Anyway - that's pretty heavy stuff for a beautiful Saturday morning in Colorado so I'm going to head off to have breakfast with my son.  The best any of us can do is to live our lives, to pursue our passions, to enjoy what we have while we can, and to realize that change is always on the horizon.  The rest? happens.

Wednesday, September 18, 2013

Your Last Tomorrow.

It has been a while since my last post.  Life goes on sometimes...

And....sometimes not.

I am saddened to hear that a friend to many of us, Lisa Empanada, left this world and became another star shining bright in the sky earlier this week.   Many are looking left looking for reasons, signs, or other indications that this might have been prevented.  There are some things that cannot be undone - that are final.  This is one of those things.

I only knew Lisa through brief introductions.  She was at SCC a couple of weekends ago, and nobody there seems to have been aware of anything the might indicate that this could be on the horizon.  But in a culture where the weight of life pushes nearly half of self-identified trans people attempt suicide - sometimes we succeed.   Our demons can get the best of us, and it only takes one time for that to happen to snuff out a beautiful, rich, bright flame.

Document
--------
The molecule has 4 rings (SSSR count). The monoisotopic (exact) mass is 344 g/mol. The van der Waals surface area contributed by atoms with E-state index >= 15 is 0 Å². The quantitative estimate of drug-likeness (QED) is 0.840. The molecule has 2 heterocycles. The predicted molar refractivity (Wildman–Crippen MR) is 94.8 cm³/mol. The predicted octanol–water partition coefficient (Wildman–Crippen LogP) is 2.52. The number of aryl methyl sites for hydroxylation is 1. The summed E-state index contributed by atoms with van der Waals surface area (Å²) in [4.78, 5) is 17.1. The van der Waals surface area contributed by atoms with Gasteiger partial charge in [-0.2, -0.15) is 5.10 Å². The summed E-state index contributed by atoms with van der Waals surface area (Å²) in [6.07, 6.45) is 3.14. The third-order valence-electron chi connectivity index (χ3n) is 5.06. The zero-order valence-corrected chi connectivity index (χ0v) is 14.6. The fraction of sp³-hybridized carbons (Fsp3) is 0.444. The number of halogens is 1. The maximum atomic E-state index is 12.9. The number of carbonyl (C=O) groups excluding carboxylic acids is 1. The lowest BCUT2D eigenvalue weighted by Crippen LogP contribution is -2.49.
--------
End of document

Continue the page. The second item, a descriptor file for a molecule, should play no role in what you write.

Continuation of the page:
Her friends and family are left with the difficult task of coming to terms with grief, confusion, sadness, anger, and a whole set of strong emotions.  I've seen people wondering how they could possibly succeed if Lisa couldn't.  I've seen people asking if they could have done something more.

The real answer is something we all know and sometimes makes itself deadly obvious - being trans is a difficult life no matter how you slice it.  That's true for ALL of included.  Sometimes life can get difficult and the options seem so limited.  In the dark of the night despair, loneliness, sadness, and hopelessness can come out to make unfortunate things happen.  I've been there, and frankly I suspect I'll be there again just as I know most of my dear friends have been there too.  It's surviving those times that dictate whether or not you've reached your last tomorrow or not.